After receiving specific instructions (#1 on this list), getting prompt feedback regarding a student's finished work is next in importance. Fast feedback is especially important when a student is first learning how to do a task, since granting quick corrections when a task is still fresh in a student's mind is the best way to ensure they remember how to complete it correctly.

Positive feedback in particular is also good for a student's morale and can encourage them to be more productive instead of hesitant to take the initiative, which is a trait many workplaces highly value.

Therefore, a boss who makes a point of providing prompt feedback, whether that consists of constructive criticism or praise, is invaluable for getting a student ready for their future jobs.

5.) Follows through and keeps their word

Many students I've spoken with value the previous four characteristics on a professional level, but actually hold this fifth trait high on a personal level.

This is because an employee doesn't like to feel betrayed if their boss doesn't keep their word or support them, even on minor issues. Such an occurrence can sour a student's perspective about the workplace and their potential future managers.

For instance, if an employer promises to support an inexperienced student on a project but then throws them under the bus in front of their own superiors when the student makes an honest mistake, the relationship between the manager and student often descends into resentment and distrust.

Or, to go back to trait #3 on this list, a boss should be careful to fulfill their word if they say a student can leave for the day at a certain time. This is a minor example, but in general, going back on one's assurances makes a boss appear unprofessional and indecisive.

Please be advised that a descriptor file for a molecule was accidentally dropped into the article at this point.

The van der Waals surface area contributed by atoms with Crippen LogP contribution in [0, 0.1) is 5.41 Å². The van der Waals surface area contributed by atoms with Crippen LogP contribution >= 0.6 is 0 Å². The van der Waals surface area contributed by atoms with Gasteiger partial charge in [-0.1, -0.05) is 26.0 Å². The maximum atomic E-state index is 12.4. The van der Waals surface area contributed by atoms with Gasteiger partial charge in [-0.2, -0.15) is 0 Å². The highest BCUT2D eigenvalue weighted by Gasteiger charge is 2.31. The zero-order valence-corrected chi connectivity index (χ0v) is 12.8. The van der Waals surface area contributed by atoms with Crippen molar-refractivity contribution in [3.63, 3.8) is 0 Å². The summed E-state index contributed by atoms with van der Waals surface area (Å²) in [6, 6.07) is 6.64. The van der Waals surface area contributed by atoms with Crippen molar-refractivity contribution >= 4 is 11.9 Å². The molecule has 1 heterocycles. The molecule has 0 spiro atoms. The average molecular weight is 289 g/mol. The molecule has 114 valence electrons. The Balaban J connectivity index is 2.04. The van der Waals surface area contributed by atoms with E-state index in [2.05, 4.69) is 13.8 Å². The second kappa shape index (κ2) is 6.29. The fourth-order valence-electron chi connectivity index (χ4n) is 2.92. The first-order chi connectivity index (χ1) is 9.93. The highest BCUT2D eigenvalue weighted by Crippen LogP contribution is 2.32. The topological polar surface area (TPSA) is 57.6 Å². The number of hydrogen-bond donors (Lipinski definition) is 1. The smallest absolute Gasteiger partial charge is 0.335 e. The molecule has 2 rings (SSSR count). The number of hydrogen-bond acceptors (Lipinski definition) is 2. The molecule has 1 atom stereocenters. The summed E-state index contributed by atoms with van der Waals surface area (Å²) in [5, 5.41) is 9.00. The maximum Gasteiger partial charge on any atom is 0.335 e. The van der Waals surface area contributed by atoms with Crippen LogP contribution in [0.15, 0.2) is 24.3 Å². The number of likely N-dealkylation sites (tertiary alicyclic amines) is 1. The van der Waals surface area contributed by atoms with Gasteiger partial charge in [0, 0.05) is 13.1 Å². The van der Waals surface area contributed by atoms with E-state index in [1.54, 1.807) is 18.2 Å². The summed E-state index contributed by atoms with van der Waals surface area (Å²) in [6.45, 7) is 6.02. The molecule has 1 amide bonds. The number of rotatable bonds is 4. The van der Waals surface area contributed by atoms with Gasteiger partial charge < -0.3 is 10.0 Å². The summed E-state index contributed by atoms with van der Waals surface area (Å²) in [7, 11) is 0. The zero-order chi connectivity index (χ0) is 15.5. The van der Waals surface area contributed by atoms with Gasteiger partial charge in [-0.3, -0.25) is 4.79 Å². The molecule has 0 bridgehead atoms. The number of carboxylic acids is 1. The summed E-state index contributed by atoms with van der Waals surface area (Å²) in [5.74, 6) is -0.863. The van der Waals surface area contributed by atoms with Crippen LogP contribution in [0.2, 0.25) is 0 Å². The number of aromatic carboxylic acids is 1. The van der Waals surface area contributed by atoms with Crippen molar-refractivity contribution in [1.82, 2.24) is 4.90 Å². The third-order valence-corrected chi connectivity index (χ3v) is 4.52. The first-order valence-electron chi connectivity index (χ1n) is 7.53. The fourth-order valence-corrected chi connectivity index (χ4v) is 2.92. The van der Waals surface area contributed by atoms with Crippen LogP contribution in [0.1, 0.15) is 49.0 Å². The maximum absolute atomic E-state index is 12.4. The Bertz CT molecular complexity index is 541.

6.) Is organized

I think we can all agree that a disorganized boss is more of a burden than a help. After all, if a manager can't keep their own responsibilities in order, it's nearly impossible to help an employee (especially a young one such as a student) do the same, which results in an inefficient and oftentimes stressful work atmosphere.

And like I said before, if a student's manager isn't able to provide clear instructions and expectations because they themselves can't pinpoint what they need, it's the student who suffers the most.

7.) Has experience

This one may be the most obvious on this list, but having relevant experience is a job requirement for most managerial positions for a good reason. Like having a boss who's disorganized, an untrained student working under an inexperienced boss is a similarly perfect recipe for disaster.

So, if a boss knows they don't have the specific expertise necessary to best advise the student, the kindest gift they can give the student is the mentorship of a different manager or coworker who does have that skill set and the capability to teach it.

And in my experience, I've respected managers that I've had much more (and learned a good deal more) when they could admit they didn't have the time or knowledge to teach me and instead delegated the task to someone who did.